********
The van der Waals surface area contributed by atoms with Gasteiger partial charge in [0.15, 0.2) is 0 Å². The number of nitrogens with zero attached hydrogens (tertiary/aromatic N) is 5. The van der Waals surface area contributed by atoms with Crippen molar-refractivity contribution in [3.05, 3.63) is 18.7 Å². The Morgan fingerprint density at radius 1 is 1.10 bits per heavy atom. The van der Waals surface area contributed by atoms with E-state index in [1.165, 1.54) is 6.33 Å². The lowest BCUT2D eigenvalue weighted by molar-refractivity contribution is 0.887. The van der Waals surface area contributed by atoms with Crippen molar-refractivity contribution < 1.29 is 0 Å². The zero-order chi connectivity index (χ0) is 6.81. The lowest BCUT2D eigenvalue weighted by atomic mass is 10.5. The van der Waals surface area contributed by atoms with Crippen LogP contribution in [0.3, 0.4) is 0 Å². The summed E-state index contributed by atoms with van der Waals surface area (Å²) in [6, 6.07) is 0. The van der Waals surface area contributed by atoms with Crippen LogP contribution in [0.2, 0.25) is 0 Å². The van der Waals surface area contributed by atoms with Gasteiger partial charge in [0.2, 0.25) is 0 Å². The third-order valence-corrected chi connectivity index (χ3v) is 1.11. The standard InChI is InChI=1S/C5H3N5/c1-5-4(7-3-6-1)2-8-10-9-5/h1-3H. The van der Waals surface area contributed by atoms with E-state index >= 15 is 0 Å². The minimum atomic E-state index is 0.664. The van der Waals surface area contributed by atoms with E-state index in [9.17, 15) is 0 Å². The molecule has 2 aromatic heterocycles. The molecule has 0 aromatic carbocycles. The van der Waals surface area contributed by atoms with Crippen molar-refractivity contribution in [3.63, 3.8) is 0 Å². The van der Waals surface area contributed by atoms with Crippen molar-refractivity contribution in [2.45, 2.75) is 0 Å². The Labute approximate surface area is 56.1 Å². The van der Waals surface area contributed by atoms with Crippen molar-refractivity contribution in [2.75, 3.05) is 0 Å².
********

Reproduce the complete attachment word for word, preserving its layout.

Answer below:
The van der Waals surface area contributed by atoms with Gasteiger partial charge in [0.15, 0.2) is 0 Å². The number of nitrogens with zero attached hydrogens (tertiary/aromatic N) is 5. The van der Waals surface area contributed by atoms with Crippen molar-refractivity contribution in [3.05, 3.63) is 18.7 Å². The Morgan fingerprint density at radius 1 is 1.10 bits per heavy atom. The van der Waals surface area contributed by atoms with E-state index in [1.165, 1.54) is 6.33 Å². The lowest BCUT2D eigenvalue weighted by molar-refractivity contribution is 0.887. The van der Waals surface area contributed by atoms with Crippen molar-refractivity contribution < 1.29 is 0 Å². The zero-order chi connectivity index (χ0) is 6.81. The lowest BCUT2D eigenvalue weighted by atomic mass is 10.5. The van der Waals surface area contributed by atoms with Crippen LogP contribution in [0.3, 0.4) is 0 Å². The summed E-state index contributed by atoms with van der Waals surface area (Å²) in [6, 6.07) is 0. The van der Waals surface area contributed by atoms with Crippen LogP contribution in [0.2, 0.25) is 0 Å². The van der Waals surface area contributed by atoms with Gasteiger partial charge in [0.2, 0.25) is 0 Å². The third-order valence-corrected chi connectivity index (χ3v) is 1.11. The standard InChI is InChI=1S/C5H3N5/c1-5-4(7-3-6-1)2-8-10-9-5/h1-3H. The van der Waals surface area contributed by atoms with E-state index >= 15 is 0 Å². The minimum atomic E-state index is 0.664. The van der Waals surface area contributed by atoms with E-state index in [9.17, 15) is 0 Å². The molecule has 2 aromatic heterocycles. The molecule has 0 aromatic carbocycles. The van der Waals surface area contributed by atoms with Crippen molar-refractivity contribution in [3.63, 3.8) is 0 Å². The van der Waals surface area contributed by atoms with Crippen molar-refractivity contribution in [2.45, 2.75) is 0 Å². The Labute approximate surface area is 56.1 Å². The van der Waals surface area contributed by atoms with Crippen molar-refractivity contribution in [2.75, 3.05) is 0 Å².